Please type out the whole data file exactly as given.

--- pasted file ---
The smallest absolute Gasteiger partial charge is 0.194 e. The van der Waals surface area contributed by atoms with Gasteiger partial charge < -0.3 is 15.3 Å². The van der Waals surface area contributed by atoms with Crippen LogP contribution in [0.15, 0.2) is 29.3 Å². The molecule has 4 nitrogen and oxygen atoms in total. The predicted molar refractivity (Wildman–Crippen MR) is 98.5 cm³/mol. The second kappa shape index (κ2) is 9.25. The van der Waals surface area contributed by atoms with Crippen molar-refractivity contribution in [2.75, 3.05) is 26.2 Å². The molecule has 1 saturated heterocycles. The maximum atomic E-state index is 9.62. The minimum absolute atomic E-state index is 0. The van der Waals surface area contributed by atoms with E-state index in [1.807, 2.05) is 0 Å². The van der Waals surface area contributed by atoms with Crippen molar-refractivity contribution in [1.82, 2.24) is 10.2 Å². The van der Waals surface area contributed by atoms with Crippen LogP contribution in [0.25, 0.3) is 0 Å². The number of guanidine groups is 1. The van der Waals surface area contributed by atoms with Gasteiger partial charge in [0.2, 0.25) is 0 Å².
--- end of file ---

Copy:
The smallest absolute Gasteiger partial charge is 0.194 e. The van der Waals surface area contributed by atoms with Gasteiger partial charge < -0.3 is 15.3 Å². The van der Waals surface area contributed by atoms with Crippen LogP contribution in [0.15, 0.2) is 29.3 Å². The molecule has 4 nitrogen and oxygen atoms in total. The predicted molar refractivity (Wildman–Crippen MR) is 98.5 cm³/mol. The second kappa shape index (κ2) is 9.25. The van der Waals surface area contributed by atoms with Crippen molar-refractivity contribution in [2.75, 3.05) is 26.2 Å². The molecule has 1 saturated heterocycles. The maximum atomic E-state index is 9.62. The minimum absolute atomic E-state index is 0. The van der Waals surface area contributed by atoms with E-state index in [1.807, 2.05) is 0 Å². The van der Waals surface area contributed by atoms with Crippen molar-refractivity contribution in [1.82, 2.24) is 10.2 Å². The van der Waals surface area contributed by atoms with Crippen LogP contribution in [0.25, 0.3) is 0 Å². The number of guanidine groups is 1. The van der Waals surface area contributed by atoms with Gasteiger partial charge in [0.2, 0.25) is 0 Å².